I found it very helpful to read through the assembly booklet a couple of times before starting construction as it gave me a 'feel' for the way the model was to be assembled. A comprehensive parts list and scaled-down plan are provided within the booklet and I found these two items very useful during assembly. Right then, let's get out the glue and make a start!
TAIL SURFACES: In the handbook, assembly begins with the tail surfaces which consist of a balsa skinned framework for the fin and horizontal tailplane, while the elevator and rudder and made up on a centreline sheet core with ribs either side. The basic tailplane framework is built over the plan with the ribs having removable alignment 'tabs' on them to aid true assembly. These are trimmed off when sheeting the underside. All sheeting is from 1.5mm balsa and no problems were experienced here, the instructions being very explanatory. The fin is constructed in an identical manner.
TopFlite provide their own special hinges which are like a kind of fibrous mylar. Now, I'm a big fan of mylar hinges anyway and found these to be excellent and easy to install. The elevators are joined by a metal joiner wire which incorporates a horn for the elevator operating 'snake'. It's important to ensure that full and free movement is available on these surfaces and so the leading edges of the rudder and elevator are bevelled in order to achieve this.
FUSELAGE: The basic construction of the fuselage consists of top and bottom halves built over the plan on a horizontal crutch. The engine (.61 upwards) is side mounted on the right hand side. Using the excellent booklet photos for guidance, it was straightforward to build the basic crutches..."
Update 06/04/2020: Added kit review from RCM March 2000, thanks to RFJ.
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User commentsBoy do I remember this one. Spivey, notorious owner of one of the local hobby shops, sold one of these kits to a customer as his first airplane. He appeared at our field seeking help with the test flight, and I was selected. He did a real nice job with the construction and radio installation, even though it was a bit heavy with the shiny paint job applied by his buddy, an auto body man. A honkin' Enya 60, latest in their product line, ran well and produced tons of power, more than enough for the model. I ran it down the runway and gently lifted it off, whereupon it instantly tried to snap roll, all by itself. Somehow I was lucky enough to recover and get it leveled out and flying straight, but every time I so much as touched the elevator it tried to snap roll again. I gently flew it around until I could get it lined up for a landing and back on the runway, after a few more snap roll heart attacks. Then we started to look a little closer to find the source of the problem. I suspected too much elevator movement but inspection showed it to be about right, in the opinion of the assembled R/C'ers, a ring of tennis shoes surrounding the cooling model. When we looked closely at the severely tapered scale wing, the situation became obvious. Yes, you guessed it, he had built washin instead of washout into the wing, no way it was ever going to fly. The kit came with little shims to enable the wing to be built flat on the board, including the proper washout, but he had somehow done it backwards and ruined the whole project. Later I found out he had employed Dusty Shinn, long time club member to test fly it the week before, with similar results which he hadn't mentioned. I guess he thought Dusty just couldn't fly it. It was a truly beautiful model, so I told him to just hang it up and never fly it again, it would make a nice display piece. This is what happens when you try to build the wrong model as your first attempt. We never saw him again.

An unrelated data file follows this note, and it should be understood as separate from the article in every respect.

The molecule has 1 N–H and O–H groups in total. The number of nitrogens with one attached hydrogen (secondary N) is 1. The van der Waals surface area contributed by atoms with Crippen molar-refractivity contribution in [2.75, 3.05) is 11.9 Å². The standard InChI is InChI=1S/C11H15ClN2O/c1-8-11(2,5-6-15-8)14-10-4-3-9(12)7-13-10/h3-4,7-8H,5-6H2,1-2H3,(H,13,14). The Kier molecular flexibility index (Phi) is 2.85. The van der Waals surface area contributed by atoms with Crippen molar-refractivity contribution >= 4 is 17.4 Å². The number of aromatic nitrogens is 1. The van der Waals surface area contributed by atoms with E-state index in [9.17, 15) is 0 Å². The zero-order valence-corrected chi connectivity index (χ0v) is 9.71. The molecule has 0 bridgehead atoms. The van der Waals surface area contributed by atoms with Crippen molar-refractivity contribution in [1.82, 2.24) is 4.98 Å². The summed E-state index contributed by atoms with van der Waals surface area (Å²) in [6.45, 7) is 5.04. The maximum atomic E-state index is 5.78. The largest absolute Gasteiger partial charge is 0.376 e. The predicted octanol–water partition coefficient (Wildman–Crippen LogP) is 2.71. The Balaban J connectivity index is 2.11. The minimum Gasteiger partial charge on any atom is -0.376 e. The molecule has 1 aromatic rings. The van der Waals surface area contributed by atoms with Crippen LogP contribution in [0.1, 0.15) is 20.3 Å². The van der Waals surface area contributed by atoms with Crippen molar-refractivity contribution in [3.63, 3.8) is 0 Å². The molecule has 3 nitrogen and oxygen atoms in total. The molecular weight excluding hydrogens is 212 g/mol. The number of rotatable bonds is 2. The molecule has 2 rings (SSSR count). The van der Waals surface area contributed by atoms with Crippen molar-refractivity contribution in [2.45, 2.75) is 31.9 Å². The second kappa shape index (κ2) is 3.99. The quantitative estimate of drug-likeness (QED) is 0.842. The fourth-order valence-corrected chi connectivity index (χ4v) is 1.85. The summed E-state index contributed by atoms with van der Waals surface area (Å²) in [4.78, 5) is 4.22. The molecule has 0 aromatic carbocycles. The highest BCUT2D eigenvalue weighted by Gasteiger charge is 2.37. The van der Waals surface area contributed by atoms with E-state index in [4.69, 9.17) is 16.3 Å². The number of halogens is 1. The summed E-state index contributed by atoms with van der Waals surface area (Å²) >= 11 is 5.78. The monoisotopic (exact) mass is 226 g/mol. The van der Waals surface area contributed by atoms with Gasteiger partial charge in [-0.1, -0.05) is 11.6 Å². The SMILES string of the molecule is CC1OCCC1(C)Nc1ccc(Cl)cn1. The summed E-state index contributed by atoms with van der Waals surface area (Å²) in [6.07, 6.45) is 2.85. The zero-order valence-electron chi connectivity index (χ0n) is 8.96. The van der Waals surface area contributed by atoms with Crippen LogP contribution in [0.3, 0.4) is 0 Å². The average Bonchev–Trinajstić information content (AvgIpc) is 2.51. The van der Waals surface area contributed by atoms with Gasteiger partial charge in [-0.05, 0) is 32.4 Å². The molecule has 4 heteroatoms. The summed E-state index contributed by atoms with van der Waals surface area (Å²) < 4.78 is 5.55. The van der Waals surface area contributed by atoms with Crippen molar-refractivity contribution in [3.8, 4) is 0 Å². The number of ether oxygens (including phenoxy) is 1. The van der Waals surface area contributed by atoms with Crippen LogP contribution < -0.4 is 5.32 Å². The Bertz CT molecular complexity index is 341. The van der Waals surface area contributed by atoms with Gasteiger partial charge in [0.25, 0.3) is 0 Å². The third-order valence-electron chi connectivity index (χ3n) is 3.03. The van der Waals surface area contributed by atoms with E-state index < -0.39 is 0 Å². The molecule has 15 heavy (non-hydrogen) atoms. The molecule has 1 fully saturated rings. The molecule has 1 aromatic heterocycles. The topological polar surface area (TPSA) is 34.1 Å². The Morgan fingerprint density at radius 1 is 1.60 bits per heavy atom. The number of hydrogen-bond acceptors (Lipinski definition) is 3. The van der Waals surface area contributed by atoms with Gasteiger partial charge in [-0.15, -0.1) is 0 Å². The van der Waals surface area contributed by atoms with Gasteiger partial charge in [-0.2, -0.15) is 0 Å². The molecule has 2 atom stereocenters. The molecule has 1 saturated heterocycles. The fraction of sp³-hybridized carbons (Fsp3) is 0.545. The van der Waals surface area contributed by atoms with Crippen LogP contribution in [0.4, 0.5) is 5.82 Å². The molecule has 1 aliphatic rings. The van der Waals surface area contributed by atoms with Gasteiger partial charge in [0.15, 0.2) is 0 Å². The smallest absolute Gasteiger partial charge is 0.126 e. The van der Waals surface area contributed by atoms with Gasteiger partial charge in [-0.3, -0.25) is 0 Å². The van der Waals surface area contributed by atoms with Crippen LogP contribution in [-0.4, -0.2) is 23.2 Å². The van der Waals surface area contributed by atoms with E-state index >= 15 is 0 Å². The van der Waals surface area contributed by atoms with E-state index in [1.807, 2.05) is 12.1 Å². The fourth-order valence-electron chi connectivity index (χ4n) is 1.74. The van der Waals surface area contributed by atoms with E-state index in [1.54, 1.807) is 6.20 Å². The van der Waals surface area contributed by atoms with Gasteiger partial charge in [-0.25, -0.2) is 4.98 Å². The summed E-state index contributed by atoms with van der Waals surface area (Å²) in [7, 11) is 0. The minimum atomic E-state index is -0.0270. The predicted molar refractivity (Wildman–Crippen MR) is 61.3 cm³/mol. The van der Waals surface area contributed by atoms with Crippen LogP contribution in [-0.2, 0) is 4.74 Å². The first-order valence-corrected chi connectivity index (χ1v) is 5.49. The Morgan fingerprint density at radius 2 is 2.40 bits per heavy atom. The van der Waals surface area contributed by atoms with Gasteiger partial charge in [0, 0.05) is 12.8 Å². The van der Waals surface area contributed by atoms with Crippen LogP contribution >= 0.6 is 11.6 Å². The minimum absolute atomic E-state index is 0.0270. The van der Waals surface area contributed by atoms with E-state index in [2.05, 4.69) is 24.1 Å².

DougSmith - 13/05/2018
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- Bell P-39 Airacobra (oz10061)